All 50 states get green light to build EV charging stations that span 75,000 miles of highways

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The U.S. Department of Transportation said on Tuesday it has approved plans for electric vehicle charging stations for all 50 states, Washington, D.C. and Puerto Rico, which cover about 75,000 miles of highways.

Earlier this year, the Biden administration allocated $5 billion to states to fund EV chargers along highways for five years as part of its two-tier infrastructure package. Under the plan, titled the National Electric Vehicle Infrastructure Formula Program, states submitted their proposals for EV infrastructure implementation to the Joint Office of Energy and Transportation.

The U.S. Department of Transportation said on Tuesday it has approved plans for electric vehicle charging stations for all 50 states, Washington, D.C. and Puerto Rico, which cover about 75,000 miles of highways.

Earlier this year, the Biden administration allocated $5 billion to states to fund EV chargers along highways for five years as part of its two-tier infrastructure package. Under the plan, titled the National Electric Vehicle Infrastructure Formula Program, states submitted their proposals for EV infrastructure implementation to the Joint Office of Energy and Transportation.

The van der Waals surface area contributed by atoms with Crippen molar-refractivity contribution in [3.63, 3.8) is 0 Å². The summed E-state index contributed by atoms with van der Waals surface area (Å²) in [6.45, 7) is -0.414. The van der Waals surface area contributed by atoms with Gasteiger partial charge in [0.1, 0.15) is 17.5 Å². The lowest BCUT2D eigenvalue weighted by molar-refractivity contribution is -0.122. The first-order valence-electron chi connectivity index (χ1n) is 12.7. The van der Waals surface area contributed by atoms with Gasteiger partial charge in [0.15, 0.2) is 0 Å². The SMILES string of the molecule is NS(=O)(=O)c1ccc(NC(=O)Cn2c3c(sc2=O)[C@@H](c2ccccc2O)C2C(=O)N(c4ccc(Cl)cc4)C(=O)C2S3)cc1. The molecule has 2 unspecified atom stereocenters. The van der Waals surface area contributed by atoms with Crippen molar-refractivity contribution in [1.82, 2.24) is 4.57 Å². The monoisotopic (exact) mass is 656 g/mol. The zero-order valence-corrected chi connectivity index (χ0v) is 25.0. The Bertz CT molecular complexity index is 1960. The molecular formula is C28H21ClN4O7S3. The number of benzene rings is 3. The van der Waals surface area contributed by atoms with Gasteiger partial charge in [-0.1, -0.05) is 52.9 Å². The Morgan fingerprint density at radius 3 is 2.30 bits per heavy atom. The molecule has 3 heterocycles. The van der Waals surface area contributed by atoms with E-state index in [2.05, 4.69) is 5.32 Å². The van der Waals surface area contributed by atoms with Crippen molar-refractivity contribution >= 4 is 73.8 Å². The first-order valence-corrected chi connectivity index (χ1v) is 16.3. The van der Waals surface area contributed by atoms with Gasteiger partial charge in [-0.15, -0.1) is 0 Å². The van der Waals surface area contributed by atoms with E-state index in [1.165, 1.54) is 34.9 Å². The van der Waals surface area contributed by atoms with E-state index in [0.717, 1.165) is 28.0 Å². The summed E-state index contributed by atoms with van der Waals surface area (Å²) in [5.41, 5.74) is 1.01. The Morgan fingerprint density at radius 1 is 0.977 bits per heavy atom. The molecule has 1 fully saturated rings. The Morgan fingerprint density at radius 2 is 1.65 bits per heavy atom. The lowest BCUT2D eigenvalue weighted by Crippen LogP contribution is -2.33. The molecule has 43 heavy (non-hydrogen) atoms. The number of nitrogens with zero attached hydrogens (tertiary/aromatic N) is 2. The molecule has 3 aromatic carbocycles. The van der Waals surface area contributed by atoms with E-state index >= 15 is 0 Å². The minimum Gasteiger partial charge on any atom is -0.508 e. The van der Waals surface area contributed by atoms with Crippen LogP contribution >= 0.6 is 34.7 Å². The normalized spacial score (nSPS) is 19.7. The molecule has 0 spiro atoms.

It’s unclear how many charging stations the money will support, and states have not yet shared specific charging locations. Transportation Department officials have said states must install stations every 50 miles and ensure that every station is within a mile of an interstate highway.

“We have approved plans for all 50 states, Puerto Rico and the District of Columbia to ensure that Americans in every part of the country — from the largest cities to the most rural communities — can be positioned to enjoy the savings and benefits of electric vehicles,” Transport Secretary Pete Buttigieg said in a statement.

The White House has invested approximately $135 billion in the development and creation of electric vehicles and aims to build a national network of 500,000 EV charging stations by 2030. Tax credits included in the recently passed Inflation Reduction Act will give consumers incentives to buy EVs.

Despite an increase in electric vehicle sales in recent years, the transportation sector is the largest source of greenhouse gas emissions in the country. The lack of convenient charging stations is one of the biggest barriers to EV expansion across the country. The US is the third largest EV market in the world after China and Europe.

The government has touted EVs as more affordable for Americans than gas-powered cars and has set a target of 50% electric vehicle sales by 2030, which will help its broader commitment to halve emissions by 2030 and reach net-zero emissions by 2050. The government has also committed to replacing its federal fleet of 600,000 cars and trucks with electricity by 2035.

California, the nation’s most populous state and the center of American auto culture, banned sales of new gasoline-powered vehicles in August from 2035. The state will likely face challenges in meeting that timeline, such as installing of sufficient charging stations and having sufficient access to materials needed to make batteries.

“With this green light, states, the District of Columbia and Puerto Rico can step up their work to build EV charging networks that will make EV driving easier and more affordable for their residents and that will serve as the backbone of our national EV network.” charging network,” Acting Federal Highway Administrator Stephanie Pollack said in a statement.

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